“No, thanks. I’m really not the champagne type.”
The disappointed bartender put his knife away. “I love popping bottles because I can find the cheapest guy in the bar and aim at him. I’ve corked a few stiffs.”
The winner laughed, “Sorry, I can’t stay long. I’ve gotta get home and surprise my wife.”
“Yeah? She’s gonna be pretty excited, I’d say,” smiled the bartender as he pulled the tap and settled a foamy glass in front of the man.
“For sure. This changes everything!” Then in a newfound spirit of generosity, he raised his voice and cried, “In fact, a round of drinks on me!”
The nearby patrons raised their glasses in his honor with a cheer of thanks then slowly went back to their conversations while the drinks were poured and delivered.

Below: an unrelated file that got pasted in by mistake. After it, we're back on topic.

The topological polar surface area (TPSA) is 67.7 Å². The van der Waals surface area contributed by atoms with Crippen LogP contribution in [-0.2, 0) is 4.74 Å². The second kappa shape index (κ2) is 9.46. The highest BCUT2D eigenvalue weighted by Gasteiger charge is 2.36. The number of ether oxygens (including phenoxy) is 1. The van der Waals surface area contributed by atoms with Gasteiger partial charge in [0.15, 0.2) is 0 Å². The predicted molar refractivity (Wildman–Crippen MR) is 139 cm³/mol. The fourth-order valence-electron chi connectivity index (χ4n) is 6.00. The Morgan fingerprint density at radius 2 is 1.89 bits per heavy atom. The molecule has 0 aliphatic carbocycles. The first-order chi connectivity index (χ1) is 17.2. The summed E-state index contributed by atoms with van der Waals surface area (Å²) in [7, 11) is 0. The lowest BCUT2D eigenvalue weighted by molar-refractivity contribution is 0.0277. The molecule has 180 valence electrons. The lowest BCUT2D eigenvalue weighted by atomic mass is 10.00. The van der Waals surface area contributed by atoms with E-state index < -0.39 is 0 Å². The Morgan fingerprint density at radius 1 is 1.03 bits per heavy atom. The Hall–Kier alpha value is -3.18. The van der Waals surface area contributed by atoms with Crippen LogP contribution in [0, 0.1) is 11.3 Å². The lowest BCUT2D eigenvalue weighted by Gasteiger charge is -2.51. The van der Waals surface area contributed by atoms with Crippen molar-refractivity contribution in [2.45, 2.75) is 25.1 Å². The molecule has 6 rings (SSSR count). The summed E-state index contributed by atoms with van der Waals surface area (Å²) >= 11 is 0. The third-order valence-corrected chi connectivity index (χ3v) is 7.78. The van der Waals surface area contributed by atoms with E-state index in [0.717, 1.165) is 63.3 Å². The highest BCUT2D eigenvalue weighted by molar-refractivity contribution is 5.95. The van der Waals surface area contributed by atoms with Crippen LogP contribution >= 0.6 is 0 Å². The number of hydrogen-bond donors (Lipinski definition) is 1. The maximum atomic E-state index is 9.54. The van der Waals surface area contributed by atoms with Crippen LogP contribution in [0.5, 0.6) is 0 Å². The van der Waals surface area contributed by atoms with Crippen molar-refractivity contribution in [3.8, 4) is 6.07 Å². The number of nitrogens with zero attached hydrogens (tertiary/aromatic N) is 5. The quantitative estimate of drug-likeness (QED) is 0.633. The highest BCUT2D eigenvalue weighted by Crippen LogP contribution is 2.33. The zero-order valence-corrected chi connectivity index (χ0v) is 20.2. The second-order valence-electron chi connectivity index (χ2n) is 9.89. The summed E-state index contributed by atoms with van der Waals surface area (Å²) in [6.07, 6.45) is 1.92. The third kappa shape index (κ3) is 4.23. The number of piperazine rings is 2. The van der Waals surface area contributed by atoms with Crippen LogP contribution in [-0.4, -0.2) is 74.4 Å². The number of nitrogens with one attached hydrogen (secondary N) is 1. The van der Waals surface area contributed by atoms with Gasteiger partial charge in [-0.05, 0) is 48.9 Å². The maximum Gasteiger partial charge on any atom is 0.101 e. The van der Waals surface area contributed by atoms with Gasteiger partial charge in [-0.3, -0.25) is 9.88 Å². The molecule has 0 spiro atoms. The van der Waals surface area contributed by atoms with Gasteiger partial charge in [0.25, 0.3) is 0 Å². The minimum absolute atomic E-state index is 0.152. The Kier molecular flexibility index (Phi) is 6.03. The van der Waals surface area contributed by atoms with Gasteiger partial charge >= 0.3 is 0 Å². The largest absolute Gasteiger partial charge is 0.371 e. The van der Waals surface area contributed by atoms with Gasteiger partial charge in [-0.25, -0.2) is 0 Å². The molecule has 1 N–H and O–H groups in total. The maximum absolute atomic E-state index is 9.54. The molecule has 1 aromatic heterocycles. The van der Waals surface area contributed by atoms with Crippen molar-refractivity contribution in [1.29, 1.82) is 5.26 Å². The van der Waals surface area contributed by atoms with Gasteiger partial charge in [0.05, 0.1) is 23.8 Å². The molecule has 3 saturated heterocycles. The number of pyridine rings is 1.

The winner sipped his draft and surveyed the bar. His attention settled on an unfortunate man at the far end who sat alone hunkered down over his pint glass, obviously in poor spirits.
“What’s the matter with that guy?”
“I’m not sure, I suppose he lost,” replied the bartender. “We get more of him around here than we get of you. If everyone won big, there’d be no money left and I’d be out of a job.”
“Did you give him a free beer? Did it seem to help?”
“I tried, but he just waved me off.”
In his joyous mood, the winner hopped off his stool and approached the dour man in the hopes of spreading his good cheer.
“Hey there. Can I buy you a beer?” he asked.
“Thanks, but I’m done,” the man replied casually as he raised a cigar to his lips.
Searching for something to say to lift the spirits of the man, the winner settled on small-talk and said, “I don’t understand how people smoke in here and you can barely smell it.”